A vice president of a Wellington construction firm, one of a dozen rounded up in a public corruption scandal dubbed “Operation Dirty Water,” is no longer a convicted felon.
In a four-page ruling, the Fourth District Court of Appeal on Wednesday threw out the conviction of Chaz Equipment executive Robert Wight, ruling that the 2011 jury verdict didn’t pass legal muster.
While convicting Wight, 59, of one charge for showering gifts on Delray Beach city employees as part of what prosecutors said was an organized effort to curry favor and lucrative government contracts, the jury acquitted the West Palm Beach man of a more serious charge of racketeering.
Since the gift-giving was part of the same conspiracy, the split verdict is legally inconsistent and therefore can’t stand, the appellate court ruled.
“Wight’s acquittal of a conspiracy existing between 2004 and 2010 necessarily negates an element of a second charge accusing Wight of being involved in the same conspiracy between 2008 and 2010,” it wrote. “Both conspiracy charges allege, at their core, the same offense: unlawful compensation or reward for official behavior.”
The jury convicted Wight of that charge but cleared him of a charge of racketeering and conspiracy to commit racketeering. He was placed on probation for two years.
Even though he wasn’t ordered to prison, friends said the conviction was a blow to a man they described as a devout Christian, who lived his life as a Boy Scout.
Neither he nor his attorneys were immediately available for comment Wednesday.
Chief Assistant Palm Beach County State Attorney Alan Johnson said he was disappointed by the decision. He blamed it on a mistake made under former State Attorney Michael McAuliffe. Different charges should have been filed, he said.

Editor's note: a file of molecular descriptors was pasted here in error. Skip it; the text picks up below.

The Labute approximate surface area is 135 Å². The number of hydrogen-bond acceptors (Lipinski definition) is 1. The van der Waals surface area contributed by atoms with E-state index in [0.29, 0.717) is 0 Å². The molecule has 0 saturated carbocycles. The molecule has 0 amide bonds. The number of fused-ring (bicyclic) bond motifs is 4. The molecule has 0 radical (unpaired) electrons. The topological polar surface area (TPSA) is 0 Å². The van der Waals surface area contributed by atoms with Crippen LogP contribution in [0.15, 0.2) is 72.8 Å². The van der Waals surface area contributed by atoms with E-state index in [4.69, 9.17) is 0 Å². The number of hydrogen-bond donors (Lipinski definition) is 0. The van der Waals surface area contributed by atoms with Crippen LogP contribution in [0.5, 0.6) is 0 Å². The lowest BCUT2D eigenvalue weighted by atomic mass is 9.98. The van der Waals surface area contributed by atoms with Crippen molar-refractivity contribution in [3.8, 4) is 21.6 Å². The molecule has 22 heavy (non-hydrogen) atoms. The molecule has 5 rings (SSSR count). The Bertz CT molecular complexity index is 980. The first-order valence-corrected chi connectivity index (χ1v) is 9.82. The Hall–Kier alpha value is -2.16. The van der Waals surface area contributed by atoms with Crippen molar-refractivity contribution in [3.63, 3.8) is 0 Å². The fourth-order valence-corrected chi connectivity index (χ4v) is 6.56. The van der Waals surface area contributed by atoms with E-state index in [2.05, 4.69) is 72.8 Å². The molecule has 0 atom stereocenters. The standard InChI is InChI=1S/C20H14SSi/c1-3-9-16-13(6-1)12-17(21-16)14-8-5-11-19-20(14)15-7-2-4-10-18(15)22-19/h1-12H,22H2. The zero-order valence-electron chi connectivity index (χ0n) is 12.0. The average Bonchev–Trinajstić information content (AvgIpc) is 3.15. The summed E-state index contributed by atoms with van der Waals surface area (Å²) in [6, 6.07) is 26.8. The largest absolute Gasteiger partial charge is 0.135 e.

“It was not based on the facts. It was based on the law,” he said.
Wight was among 13 people charged in 2011 in connection with the investigation into influence peddling by local contractors, working on municipal water and sewer projects. Another Chaz employee, Bradley Miller, pleaded guilty this week to four unlawful compensation charges. Three other government employees also pleaded guilty and are awaiting sentencing. Four others — a Chaz employee and three municipal employees — have pleaded guilty and were placed on probation.
Four cases, including one against Chaz president Gary Czajkowski, are still awaiting trial. Czajkowski was acquitted in November in another case involving the town of Palm Beach. Jurors said they couldn’t decide whether his $25,000 loan to town construction manager Steven White was influence-peddling or merely a favor for a friend. White pleaded guilty and was sentenced to 42 months in prison after admitting he took kickbacks in exchange for helping secure construction projects for Chaz Equipment and Dee Griffin Earthworks, of West Palm Beach.